Thursday, December 12, 2013

4 Contemporary Young-Adult Novels That Give YA Lit a Good Name

Young-adult literature gets a bad rap. It’s easy to see shelves of paranormal fiction stuffed with vapid female protagonists and obsessive love interests—or worse, the dreaded love triangle—all brought to dozy half-life in barely passable purpose prose, and run the opposite direction, maybe to a nice, safe biography of Abraham Lincoln. But more and more of this genre is making a name for itself, such that “young adult” describes not the quality of writing, but the age of the protagonist. YA lit published in the last few years is chock-full of big themes packaged in spellbindingly inventive plots. And, let’s face it, we’re always learning how to grow up, making these coming-of-age stories delicious literature for readers of all ages, everyone from twelve to one hundred twelve.

1. Code Name Verity, by Elizabeth Wein

It was a Michael L. Printz Honor book—the coveted prize for young adult literature—for good reason. When a British spy plane crashes in Germany during WWII, its lone passenger, a secret agent, is captured by the Gestapo. Forced to reveal her mission or face a grisly execution, the agent scribbles her intricate confession onto scraps of paper supplied by her Nazi interrogators, weaving her confession with reminisces of her past and the iron-clad friendship she developed with the pilot of the plane that crashed. Called a “fiendishly plotted mind-game of a novel,” its twists and turns will propel you to an astounding conclusion.

And if you still aren’t convinced: It breaks from YA’s tired tradition of love triangles entirely because it’s about two best friends instead of hormone-ridden puppy lovers. And a more charismatic, fallible, and honest pair of friends you could not find. If you find you adore this one as much as we did, check out its companion novel, Rose Under Fire.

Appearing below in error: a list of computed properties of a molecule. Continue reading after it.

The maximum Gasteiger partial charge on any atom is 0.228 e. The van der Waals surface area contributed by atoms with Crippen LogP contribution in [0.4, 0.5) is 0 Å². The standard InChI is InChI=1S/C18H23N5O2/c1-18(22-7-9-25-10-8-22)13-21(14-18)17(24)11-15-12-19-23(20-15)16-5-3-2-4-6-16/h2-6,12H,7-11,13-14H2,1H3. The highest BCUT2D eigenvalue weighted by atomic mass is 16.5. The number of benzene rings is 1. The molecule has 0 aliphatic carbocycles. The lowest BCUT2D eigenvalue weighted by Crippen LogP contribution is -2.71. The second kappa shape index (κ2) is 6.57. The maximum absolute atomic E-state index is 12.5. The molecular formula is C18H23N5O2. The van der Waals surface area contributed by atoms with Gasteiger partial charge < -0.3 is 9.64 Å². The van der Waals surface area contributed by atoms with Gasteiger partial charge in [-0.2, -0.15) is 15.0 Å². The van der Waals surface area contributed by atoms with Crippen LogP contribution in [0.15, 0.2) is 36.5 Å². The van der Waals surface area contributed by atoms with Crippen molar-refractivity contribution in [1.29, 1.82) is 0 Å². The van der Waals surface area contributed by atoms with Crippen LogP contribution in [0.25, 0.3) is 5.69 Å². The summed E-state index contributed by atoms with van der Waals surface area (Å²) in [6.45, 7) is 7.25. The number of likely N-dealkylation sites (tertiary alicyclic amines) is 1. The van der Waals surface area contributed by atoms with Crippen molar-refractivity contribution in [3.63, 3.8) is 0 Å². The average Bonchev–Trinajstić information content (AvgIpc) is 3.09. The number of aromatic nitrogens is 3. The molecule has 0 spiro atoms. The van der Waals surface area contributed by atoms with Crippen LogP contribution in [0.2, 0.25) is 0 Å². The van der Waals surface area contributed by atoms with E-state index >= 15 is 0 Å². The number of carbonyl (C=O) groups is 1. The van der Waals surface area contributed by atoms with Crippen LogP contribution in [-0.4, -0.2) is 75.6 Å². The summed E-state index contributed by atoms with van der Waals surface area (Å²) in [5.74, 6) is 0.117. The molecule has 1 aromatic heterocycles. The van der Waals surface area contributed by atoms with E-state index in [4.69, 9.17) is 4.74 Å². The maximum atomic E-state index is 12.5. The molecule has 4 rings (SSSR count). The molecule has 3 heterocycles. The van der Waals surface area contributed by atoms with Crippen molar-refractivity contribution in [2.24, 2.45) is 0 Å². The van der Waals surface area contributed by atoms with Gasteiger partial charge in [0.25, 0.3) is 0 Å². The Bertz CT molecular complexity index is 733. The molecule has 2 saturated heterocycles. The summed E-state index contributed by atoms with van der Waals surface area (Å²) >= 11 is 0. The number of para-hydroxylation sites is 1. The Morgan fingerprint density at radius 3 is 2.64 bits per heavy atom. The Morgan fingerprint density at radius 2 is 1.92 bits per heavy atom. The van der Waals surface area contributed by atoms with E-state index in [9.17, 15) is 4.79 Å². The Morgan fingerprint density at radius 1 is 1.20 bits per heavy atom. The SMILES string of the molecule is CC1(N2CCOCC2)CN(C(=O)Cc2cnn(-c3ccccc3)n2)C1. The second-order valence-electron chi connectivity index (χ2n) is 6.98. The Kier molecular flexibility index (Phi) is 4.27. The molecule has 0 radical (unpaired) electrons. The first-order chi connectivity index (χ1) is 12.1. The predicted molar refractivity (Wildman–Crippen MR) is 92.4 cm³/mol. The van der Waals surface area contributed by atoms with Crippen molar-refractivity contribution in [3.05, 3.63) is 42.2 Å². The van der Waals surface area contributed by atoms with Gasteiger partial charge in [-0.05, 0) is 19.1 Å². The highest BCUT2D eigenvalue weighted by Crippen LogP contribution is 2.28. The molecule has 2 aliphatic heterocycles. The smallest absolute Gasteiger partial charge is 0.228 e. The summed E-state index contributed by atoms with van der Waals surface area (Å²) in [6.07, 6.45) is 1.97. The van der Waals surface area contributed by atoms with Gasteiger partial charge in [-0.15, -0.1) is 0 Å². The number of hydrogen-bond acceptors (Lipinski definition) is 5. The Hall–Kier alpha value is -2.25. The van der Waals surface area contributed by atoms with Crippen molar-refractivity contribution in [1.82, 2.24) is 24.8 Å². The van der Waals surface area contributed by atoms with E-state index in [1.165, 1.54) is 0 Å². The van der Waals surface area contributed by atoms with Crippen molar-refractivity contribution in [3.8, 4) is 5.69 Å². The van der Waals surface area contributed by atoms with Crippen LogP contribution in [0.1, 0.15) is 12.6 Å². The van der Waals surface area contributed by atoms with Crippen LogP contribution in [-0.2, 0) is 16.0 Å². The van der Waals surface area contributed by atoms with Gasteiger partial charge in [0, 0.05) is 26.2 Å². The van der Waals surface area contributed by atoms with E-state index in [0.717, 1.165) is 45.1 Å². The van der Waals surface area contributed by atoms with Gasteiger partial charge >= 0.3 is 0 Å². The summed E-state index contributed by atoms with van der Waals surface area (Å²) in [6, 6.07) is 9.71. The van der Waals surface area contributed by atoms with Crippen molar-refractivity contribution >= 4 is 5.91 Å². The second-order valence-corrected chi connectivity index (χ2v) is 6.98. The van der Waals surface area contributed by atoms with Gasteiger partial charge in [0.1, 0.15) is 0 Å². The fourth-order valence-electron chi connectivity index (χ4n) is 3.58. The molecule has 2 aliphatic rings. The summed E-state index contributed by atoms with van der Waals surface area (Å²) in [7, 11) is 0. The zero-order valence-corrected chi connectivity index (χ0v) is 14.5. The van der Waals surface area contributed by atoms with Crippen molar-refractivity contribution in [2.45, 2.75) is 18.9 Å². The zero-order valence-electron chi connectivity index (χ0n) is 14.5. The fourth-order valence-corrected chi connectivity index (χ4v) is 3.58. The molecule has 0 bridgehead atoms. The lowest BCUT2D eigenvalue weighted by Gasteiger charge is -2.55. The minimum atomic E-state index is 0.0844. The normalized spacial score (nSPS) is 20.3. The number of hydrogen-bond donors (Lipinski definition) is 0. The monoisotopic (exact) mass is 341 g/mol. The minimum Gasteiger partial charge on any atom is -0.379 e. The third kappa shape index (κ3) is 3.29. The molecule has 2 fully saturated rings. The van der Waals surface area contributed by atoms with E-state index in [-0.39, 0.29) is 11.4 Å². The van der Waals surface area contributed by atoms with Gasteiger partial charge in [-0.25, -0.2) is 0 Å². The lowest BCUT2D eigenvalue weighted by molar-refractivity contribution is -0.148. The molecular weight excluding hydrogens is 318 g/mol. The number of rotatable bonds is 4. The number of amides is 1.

2. Seraphina, by Rachel Hartman

This is not a story of ordinary dragons. The country of Goredd is preparing to celebrate the 40-year anniversary of an uneasy peace between dragons and humans, when the Crown Prince is murdered—and all signs point to dragons at work. Seraphina Dombedgh, the court musician, is thrust into the turmoil of politics surrounding the treaty with intelligent, unemotional dragons that humans find so threatening.

And if you still aren’t convinced: Hartman’s lyric style is complemented by the music chiming through the story. Her experience with medieval culture and its music sings throughout the novel, blending an enchanting setting with bewitching melody, everything from sackbuts (the trombone’s early predecessor) to megaharmonium (a fictional instrument that’s based on a real one, the organ-like harmonium).

3. Daughter of Smoke and Bone, by Laini Taylor

The first of a trilogy, Daughter of Smoke and Bone tells the story of Karou, an enigmatic art student with an unusual day job. With a necklace of wish-granting beads and a sketchbook of fantastic monsters and demons, Karou’s story unravels with the elegance of smoke as she learns the true story of the only family she’s ever known and of the war that tore her world apart.

And if you still aren’t convinced: This kind of book will prove it—YA lit is where the epic story went. While adult literature is invested in home stories and realism, YA lit like this is where Homeric stories of gods and heroes. A lovely and ambitious, if not perfectly executed, tale of angels and demons.

4. The Fault in Our Stars, by John Green

It’s not been 44 weeks on the New York Times bestseller list for nothing. Hazel Lancaster and Augustus Waters are two normal Indianapolis teenagers—oh, except they met at a Cancer Kid Support Group. Hazel is ultimately terminal, though experimental treatment has delayed her inevitable end for a while. But when she meets Gus, her ending suddenly seems much less certain. Theirs is a love unlikely and unmatched.

And if you still aren’t convinced: Wary of reading another book about cancer kids? Fear not. This is the funniest book about cancer we’ve ever read. Which is not to say that it’s insensitive and inhumane. Its irreverent, laugh-out-loud humor belies its warm heart and serious contemplation of fate, death, and fates worth than death.

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